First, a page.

Friday, August 21, 2015

Pausing on a threshold...

It's good to be dry when the rain is coming down hard.  The sound of rumbling in the distance, the closeness of the rain on the windows, the leaves of the vines shimmering-shiny against the glass. Everyday the dark clouds build to a crescendo over the mountains and the ocean.  It's a dramatic visual development, the greens darken and intensify, the hills become antique-purple and the clouds leaden blue-silver - a visual symphony of undulating value and contrast. We've all seen those time-lapsed videos but when I rest slow in the afternoon I find that the storm's movement lulls me into productive contemplation. 

The contrast of the rainy season drama and the coziness of home especially resonate in me.  It seems  I've been away a long time.  My mother died in June. After a few years of focusing on my mother through the end of her life  I've come home with her ashes and belongings to merge them with my things.  It has evoked much thinking about our relationship - in what ways we were alike and how we were worlds apart.  Now our belongings are juxtaposed into still lifes in every room, little vignettes that are a tiny spotlight on our story. In this new, harmonious order I can carry on with my mother. I can also look up and out ahead and know that I'm on another threshold.  

It turns out that caring for my mother was not an inconvenient interruption of my life, it was life, an important work for myself and my family.  It enriched me in ways I didn't imagine.  I had hoped in her last days for a deeper connection and it didn't happen the way that I had hoped, but it's not over. Death is not the end I thought. Connections hold and are still in the making.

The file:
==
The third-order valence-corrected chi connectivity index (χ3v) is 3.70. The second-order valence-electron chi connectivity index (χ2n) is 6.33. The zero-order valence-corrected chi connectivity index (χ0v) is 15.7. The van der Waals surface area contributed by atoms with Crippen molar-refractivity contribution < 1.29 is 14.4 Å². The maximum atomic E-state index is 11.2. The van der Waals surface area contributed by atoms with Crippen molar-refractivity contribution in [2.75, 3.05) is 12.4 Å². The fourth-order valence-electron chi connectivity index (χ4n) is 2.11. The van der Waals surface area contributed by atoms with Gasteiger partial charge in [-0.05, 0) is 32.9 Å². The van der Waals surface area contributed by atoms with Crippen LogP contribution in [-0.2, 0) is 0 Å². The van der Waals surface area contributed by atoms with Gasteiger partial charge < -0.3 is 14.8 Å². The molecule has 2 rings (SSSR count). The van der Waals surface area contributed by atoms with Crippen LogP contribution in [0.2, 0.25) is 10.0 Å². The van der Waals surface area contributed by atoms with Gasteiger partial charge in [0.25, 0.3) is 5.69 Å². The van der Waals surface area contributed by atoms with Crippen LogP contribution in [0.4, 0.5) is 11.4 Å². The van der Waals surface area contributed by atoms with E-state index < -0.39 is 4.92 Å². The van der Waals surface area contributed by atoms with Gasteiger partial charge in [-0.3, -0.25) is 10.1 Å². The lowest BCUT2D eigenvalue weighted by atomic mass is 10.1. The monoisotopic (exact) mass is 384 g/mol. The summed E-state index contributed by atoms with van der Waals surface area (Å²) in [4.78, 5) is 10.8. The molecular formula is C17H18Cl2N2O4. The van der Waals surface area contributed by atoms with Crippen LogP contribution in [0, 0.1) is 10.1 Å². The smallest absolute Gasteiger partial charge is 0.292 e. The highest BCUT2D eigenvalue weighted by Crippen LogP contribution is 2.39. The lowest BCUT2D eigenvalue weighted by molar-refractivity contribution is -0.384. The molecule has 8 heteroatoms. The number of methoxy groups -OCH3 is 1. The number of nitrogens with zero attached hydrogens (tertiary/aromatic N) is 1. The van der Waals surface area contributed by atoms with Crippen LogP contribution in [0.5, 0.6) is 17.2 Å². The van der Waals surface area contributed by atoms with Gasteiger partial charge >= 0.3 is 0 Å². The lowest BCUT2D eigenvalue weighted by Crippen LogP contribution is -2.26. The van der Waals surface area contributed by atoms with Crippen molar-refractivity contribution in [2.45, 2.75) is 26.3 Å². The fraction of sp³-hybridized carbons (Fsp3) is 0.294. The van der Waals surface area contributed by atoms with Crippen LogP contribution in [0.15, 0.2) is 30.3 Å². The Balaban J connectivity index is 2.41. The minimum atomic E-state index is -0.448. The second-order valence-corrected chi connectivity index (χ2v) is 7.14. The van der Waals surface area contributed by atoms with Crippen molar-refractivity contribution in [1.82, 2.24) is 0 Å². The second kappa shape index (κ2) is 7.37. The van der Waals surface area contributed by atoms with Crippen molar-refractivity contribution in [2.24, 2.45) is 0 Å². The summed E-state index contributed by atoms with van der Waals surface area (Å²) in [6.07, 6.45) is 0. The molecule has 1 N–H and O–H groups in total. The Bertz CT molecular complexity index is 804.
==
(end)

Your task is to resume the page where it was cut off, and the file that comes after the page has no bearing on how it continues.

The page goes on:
Three weeks after my mother died, Wally had a near-fatal accident.  He was testing the voltage on the main transformer and was shocked.  Before losing consciousness he saw the proverbial tunnel of light.  He has no memory of falling 20 feet.   It took me 2 minutes once I heard the explosion to find him. He was on his back staring at the sky, speaking softly of how beautiful it was. He said he felt ok.  I knew he couldn't be. After a few minutes he began to feel aching in his bones, swelling in his head.  He was burned in a few places and one hand was black with a small crater burned into one finger.  In a few days he recovered and was fine, but not the same. He was peaceful, sweeter. To try to explain what happened is to leave out the sheer wonder of it.  The shock stopped his heart and the impact of the fall onto his back started it again.  It was a perfect storm, but for us as a couple it was a miracle on par with the annunciation, so powerful its effect on us. Wally says he feels as if God hit his reset button... And what gets reset in Wally is a reset for me. 

It is a privilege to share the whole of life with someone, especially to the end. There's a rare and open vulnerability especially at the end or at the near-end. It can be a tangle of good and bad. I use those terms without judgement. To take in the full picture there's always a complex mix. It's genuine in its wholeness, that's what's important, and to judge it by a moment is to miss the key to the hidden treasure of understanding.  I realize that I knew too little of my mom and she knew too little of me. Ninety years are not enough.  Humans are complex, one-of-a-kind miracles even on the most ordinary day.  It's the mystery that compels me to make art, to be art, to love in wonder.  I have a stake in learning from my mother. The challenge to meet her with acceptance and love goes for myself and others too. We all have a heritage of gifts and deprivations, but they're both gifts. This was what I see as I look back after the stresses of these recent months.   There's gold in the gleaning.